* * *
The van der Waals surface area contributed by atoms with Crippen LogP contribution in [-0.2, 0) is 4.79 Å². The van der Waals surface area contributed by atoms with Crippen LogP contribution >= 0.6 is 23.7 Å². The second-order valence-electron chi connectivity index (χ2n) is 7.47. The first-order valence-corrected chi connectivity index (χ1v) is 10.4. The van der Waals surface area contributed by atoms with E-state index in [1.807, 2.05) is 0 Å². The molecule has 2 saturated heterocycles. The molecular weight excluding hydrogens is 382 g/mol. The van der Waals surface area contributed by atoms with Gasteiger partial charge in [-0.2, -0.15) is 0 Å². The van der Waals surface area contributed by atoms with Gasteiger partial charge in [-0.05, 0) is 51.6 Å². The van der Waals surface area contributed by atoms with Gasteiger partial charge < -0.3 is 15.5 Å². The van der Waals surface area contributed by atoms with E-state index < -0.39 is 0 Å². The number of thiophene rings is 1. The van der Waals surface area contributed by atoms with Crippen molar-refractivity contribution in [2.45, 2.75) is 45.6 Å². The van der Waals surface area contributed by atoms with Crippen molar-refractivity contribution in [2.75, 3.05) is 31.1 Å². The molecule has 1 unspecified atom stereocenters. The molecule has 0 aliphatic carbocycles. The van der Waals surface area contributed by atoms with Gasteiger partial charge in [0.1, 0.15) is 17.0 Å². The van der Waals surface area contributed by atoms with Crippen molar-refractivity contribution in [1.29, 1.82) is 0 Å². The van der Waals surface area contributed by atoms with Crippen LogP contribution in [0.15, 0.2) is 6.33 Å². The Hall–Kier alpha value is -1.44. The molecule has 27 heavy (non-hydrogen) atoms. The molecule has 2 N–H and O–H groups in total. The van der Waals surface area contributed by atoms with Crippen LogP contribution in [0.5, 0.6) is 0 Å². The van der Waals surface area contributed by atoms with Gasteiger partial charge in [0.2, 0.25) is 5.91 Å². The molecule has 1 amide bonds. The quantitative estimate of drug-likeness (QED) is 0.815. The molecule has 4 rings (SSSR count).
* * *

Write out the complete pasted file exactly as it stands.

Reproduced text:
The van der Waals surface area contributed by atoms with Crippen LogP contribution in [-0.2, 0) is 4.79 Å². The van der Waals surface area contributed by atoms with Crippen LogP contribution >= 0.6 is 23.7 Å². The second-order valence-electron chi connectivity index (χ2n) is 7.47. The first-order valence-corrected chi connectivity index (χ1v) is 10.4. The van der Waals surface area contributed by atoms with E-state index in [1.807, 2.05) is 0 Å². The molecule has 2 saturated heterocycles. The molecular weight excluding hydrogens is 382 g/mol. The van der Waals surface area contributed by atoms with Gasteiger partial charge in [-0.2, -0.15) is 0 Å². The van der Waals surface area contributed by atoms with Gasteiger partial charge in [-0.05, 0) is 51.6 Å². The van der Waals surface area contributed by atoms with Gasteiger partial charge < -0.3 is 15.5 Å². The van der Waals surface area contributed by atoms with E-state index < -0.39 is 0 Å². The number of thiophene rings is 1. The van der Waals surface area contributed by atoms with Crippen molar-refractivity contribution in [2.45, 2.75) is 45.6 Å². The van der Waals surface area contributed by atoms with Crippen molar-refractivity contribution in [2.75, 3.05) is 31.1 Å². The molecule has 1 unspecified atom stereocenters. The molecule has 0 aliphatic carbocycles. The van der Waals surface area contributed by atoms with Gasteiger partial charge in [0.1, 0.15) is 17.0 Å². The van der Waals surface area contributed by atoms with Crippen molar-refractivity contribution in [1.29, 1.82) is 0 Å². The van der Waals surface area contributed by atoms with Crippen LogP contribution in [0.15, 0.2) is 6.33 Å². The Hall–Kier alpha value is -1.44. The molecule has 27 heavy (non-hydrogen) atoms. The molecule has 2 N–H and O–H groups in total. The van der Waals surface area contributed by atoms with Crippen LogP contribution in [0.5, 0.6) is 0 Å². The van der Waals surface area contributed by atoms with Gasteiger partial charge in [0.2, 0.25) is 5.91 Å². The molecule has 1 amide bonds. The quantitative estimate of drug-likeness (QED) is 0.815. The molecule has 4 rings (SSSR count).